<fredrikh> soreau: maybe rate limit it as well
    <soreau> fredrikh: wouldn't only issuing one ping at a time automatically rate limit it?
    <soreau> oh I see what you're saying.. just don't have a timeout
    <soreau> well, still would need a max timeout
    <soreau> I would have to rethink it a bit
    <krh> soreau: yeah, only having one outstanding ping at a time makes sense
    <krh> and should make the code simpler too
    <soreau> yea it probably should just have a single timer on shell_surface instead of a list I guess
    <krh> soreau: yup

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    Quote Originally Posted by runeks View Post
    When Microsoft says "we have this new video driver interface", Nvidia and AMD answer "OK we'll rebuild our driver for that" before MS can finish they sentence.
    Hardly. Microsoft actively engaged the hardware manufacturers, and the design and implementation of WDDM and the creation of the new drivers was a years-long process that involved a good deal of back-and-forth. The same is true for the Direct3D releases.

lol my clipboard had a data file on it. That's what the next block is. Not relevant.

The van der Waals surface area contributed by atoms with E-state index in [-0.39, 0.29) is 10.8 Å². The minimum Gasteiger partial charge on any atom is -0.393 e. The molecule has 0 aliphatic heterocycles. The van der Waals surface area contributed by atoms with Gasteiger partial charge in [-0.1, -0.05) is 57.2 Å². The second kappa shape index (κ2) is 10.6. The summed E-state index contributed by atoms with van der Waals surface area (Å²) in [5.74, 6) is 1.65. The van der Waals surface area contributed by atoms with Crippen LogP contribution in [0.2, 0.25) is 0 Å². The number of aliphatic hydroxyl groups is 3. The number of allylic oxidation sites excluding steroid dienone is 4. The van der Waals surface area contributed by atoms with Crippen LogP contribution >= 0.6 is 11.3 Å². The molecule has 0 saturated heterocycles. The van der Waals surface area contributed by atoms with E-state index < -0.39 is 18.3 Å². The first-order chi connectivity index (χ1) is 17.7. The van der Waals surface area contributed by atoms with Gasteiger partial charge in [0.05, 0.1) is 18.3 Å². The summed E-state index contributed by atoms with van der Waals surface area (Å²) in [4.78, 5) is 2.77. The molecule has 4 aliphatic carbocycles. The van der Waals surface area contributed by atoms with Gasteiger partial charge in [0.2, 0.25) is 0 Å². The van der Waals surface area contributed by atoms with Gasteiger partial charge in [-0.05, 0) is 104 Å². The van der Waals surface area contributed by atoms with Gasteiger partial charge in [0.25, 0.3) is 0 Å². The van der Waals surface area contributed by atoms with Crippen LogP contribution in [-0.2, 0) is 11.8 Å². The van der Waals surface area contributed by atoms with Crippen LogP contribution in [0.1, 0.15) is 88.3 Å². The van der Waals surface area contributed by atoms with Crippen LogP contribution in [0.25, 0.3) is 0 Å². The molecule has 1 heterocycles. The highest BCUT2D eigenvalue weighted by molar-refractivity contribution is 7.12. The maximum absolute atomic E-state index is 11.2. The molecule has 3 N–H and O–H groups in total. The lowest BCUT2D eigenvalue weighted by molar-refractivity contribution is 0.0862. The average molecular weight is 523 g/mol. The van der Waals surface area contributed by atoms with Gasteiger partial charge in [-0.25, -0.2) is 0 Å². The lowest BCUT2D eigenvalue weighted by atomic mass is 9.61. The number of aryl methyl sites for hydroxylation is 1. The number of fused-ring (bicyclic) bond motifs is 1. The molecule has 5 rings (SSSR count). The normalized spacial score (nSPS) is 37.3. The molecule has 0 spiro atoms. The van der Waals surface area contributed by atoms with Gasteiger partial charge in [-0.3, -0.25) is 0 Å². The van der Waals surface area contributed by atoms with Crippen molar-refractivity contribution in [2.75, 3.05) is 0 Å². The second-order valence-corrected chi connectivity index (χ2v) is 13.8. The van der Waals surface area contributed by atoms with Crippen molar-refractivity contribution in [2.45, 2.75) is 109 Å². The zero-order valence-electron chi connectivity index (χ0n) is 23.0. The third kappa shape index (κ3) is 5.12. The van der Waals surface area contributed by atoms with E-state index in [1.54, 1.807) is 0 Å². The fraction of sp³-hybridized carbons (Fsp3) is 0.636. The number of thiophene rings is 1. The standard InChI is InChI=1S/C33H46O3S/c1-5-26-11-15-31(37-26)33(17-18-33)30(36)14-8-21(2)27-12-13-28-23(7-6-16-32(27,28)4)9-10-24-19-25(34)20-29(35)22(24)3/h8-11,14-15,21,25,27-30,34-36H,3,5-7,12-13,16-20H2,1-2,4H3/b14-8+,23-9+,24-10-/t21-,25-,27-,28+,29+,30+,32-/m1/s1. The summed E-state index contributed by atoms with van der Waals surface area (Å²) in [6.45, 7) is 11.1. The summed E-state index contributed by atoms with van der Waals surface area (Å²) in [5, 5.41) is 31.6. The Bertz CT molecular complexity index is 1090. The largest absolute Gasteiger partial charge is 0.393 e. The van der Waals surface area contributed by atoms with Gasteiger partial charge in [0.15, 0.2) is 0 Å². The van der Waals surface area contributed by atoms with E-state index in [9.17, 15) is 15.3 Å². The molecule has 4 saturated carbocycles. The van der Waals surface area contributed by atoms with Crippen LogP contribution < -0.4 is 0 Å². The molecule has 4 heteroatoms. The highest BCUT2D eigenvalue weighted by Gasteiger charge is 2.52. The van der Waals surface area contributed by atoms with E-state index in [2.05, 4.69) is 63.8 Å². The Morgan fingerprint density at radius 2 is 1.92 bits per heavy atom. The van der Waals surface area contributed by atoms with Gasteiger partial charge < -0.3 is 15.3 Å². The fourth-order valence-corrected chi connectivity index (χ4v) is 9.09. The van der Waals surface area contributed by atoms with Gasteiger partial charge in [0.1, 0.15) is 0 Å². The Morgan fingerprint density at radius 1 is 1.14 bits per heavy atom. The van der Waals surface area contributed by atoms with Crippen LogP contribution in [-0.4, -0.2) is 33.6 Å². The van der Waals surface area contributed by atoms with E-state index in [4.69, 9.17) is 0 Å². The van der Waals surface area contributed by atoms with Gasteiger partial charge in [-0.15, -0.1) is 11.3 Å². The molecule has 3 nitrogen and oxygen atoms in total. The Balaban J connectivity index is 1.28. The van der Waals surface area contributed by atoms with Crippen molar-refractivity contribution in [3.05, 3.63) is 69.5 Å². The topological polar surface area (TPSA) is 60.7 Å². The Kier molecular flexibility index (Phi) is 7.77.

The FOSS community does not engage with the hardware manufacturers as much; one can of course easily argue that this is the hardware manufacturers' faults.

    The Linux kernel community actively opposes the kinds of the things that WDDM does, as Windows NT is a hybrid micro-kernel design which WDDM takes full advantage of. It allows the entire driver (kernel portion too) to be removed, installed, or upgraded on a running system. It even allows the kernel portion to crash and be restarted, which happens more often than one would like (even on Linux; the video drivers cause an awful lot of kernel oopses compared to other drivers).

    The Linux equivalent is Direct Rendering Infrastructure 2 (DRI2). As far as I know this is possible in Linux as well simply by swapping out the user space part of the video driver.
    DRI2 is not equivalent to WDDM. There are no direct parallels. The Windows graphics stack is very different from the Linux stack, and there is not any kind of one-to-one mapping between Windows and Linux graphics modules.